Andrews misses a charge into the post and Swann kicks his way to freedom, allowing the tag off to Callihan. House is cleaned and Callihan breaks up a double team attempt, only to get caught with Stundog Millionaire. Morgan misses the 450 though and it’s back to Swann to pick up the pace. A running cutter on the ramp drops Webster and a kick to the head sets up a middle rope 450 to finish Webster at 12:38.
Rating: B-. Good stuff here but that shouldn’t be the biggest surprise. Subculture have shown they can work with anyone and Swann/Callihan have done some good things together. What matters here is it feels like they are actually building a division and that is a nice flashback to days of Impact past. It can be done, and this was a nice way to boost a team that needed the help.
We look at Gisele Shaw and company getting rid of MK Ultra in last week’s battle royal.
Shaw and company are coming for the Knockouts Tag Team Titles.
The Rascalz brag about winning the Tag Team Titles when the Good Hands come in. They seem to imply they want their payment, in the form of a title shot, for helping the Rascalz win the belts in the first place. The Rascalz don’t seem interested.
Lio Rush vs. Kevin Knight
Non-title. Knight counters Rush’s rapid fire head fakes to start and knocks him to the floor, meaning Rush is ready to walk. That doesn’t work for Knight so he sends Rush back inside and takes him down for two. Rush bails outside again and gets chopped into the barricade as Knight is on a roll to start. Back in and they trade chops in the corner with Rush getting the better of things. That’s broken up as well and Knight kicks away but gets caught with a shot in the corner we take a break.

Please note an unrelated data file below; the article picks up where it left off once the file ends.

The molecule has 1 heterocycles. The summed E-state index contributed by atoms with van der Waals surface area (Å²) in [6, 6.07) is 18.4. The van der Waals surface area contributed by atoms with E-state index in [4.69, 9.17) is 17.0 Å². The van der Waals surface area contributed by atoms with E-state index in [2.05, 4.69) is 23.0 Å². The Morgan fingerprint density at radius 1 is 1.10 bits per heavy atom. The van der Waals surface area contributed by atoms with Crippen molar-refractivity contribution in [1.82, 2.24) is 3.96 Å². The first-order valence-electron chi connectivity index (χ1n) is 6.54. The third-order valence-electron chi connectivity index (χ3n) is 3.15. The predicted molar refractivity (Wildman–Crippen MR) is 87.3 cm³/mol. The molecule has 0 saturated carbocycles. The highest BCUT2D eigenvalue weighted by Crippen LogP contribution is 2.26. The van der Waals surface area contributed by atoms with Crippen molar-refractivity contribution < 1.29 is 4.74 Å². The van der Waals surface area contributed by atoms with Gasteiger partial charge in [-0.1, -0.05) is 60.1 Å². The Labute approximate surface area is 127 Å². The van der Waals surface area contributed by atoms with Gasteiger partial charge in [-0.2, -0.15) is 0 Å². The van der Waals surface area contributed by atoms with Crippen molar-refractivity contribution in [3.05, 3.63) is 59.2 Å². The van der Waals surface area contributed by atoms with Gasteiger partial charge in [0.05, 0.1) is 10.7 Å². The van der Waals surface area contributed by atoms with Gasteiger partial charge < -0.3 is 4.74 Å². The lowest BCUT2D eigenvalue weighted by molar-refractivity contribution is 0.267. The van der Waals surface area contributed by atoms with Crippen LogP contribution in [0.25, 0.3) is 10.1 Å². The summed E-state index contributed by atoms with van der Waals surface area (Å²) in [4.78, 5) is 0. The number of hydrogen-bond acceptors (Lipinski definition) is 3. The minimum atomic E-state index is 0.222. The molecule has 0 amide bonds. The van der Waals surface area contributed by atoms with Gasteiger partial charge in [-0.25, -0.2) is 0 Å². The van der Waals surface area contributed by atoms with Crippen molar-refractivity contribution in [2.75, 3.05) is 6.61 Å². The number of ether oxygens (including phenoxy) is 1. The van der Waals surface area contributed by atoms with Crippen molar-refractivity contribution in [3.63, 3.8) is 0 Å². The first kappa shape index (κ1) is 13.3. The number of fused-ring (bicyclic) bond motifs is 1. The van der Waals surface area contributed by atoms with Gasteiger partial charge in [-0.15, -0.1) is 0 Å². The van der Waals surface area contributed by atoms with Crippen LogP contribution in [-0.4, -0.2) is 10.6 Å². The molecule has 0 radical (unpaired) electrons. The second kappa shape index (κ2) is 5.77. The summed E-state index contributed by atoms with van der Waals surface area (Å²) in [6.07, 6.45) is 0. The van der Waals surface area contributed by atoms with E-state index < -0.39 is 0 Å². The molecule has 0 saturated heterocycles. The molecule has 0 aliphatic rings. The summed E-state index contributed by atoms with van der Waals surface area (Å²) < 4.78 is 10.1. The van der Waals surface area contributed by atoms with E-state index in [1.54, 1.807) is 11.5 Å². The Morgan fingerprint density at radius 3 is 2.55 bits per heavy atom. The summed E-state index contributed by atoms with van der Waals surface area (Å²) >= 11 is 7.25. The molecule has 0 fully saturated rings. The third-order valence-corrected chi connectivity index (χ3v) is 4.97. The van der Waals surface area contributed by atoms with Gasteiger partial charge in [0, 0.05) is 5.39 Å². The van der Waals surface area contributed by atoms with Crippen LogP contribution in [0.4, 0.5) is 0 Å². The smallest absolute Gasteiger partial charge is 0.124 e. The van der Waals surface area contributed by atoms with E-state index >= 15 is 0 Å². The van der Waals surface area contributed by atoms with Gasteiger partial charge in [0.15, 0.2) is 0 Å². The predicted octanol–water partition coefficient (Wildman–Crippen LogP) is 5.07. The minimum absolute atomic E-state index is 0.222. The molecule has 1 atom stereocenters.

We come back with Knight missing a charge in the corner and getting dropped with a hard clothesline for two. We hit the chinlock and then an armbar until Knight powers up for some rams into the corner. Knight snaps off a middle rope hurricanrana (that looked good) and they’re both down. Back up and Knight hits a splash in the corner, followed by a clothesline for two. A high dropkick knocks Rush silly but a springboard spinning crossbody misses. Rush kicks him in the head and hits the Final Hour for the pin at 10:21.
Rating: B-. The more I see of Knight, the more I like him. He’s very athletic and can work the fast paced style, which offered a rare challenge for Rush. There was no need to have Knight get the win here, but having him hang in there with name after name is a rather smart way to go. Give him some wins and you might have something with him. Rush already has Kushida coming up though and this was the kind of boost he needed before the title defense.
Post match Rush grabs a Hoverboard Lock but Kushida runs in for the save.
Dirty Dango and Alpha Bravo aren’t looking forward to Impact 1000, with Dango bringing up names from the very early days of the company. Dango: “We’re doing it Dixie!” He mocks Jake Something defending pro wrestling and isn’t worried about beating him at Impact 1000.
Here is Santino Marella to run the contract signing for the Victory Road Knockouts Title match. Cue Alisha Edwards, with Eddie Edwards (and alcohol), and Trinity, with Santino hyping up the match as well as he can. Alisha mocks his accent and talks about how glad she is that she changed like Eddie did. She promises to win the title and signs without incident.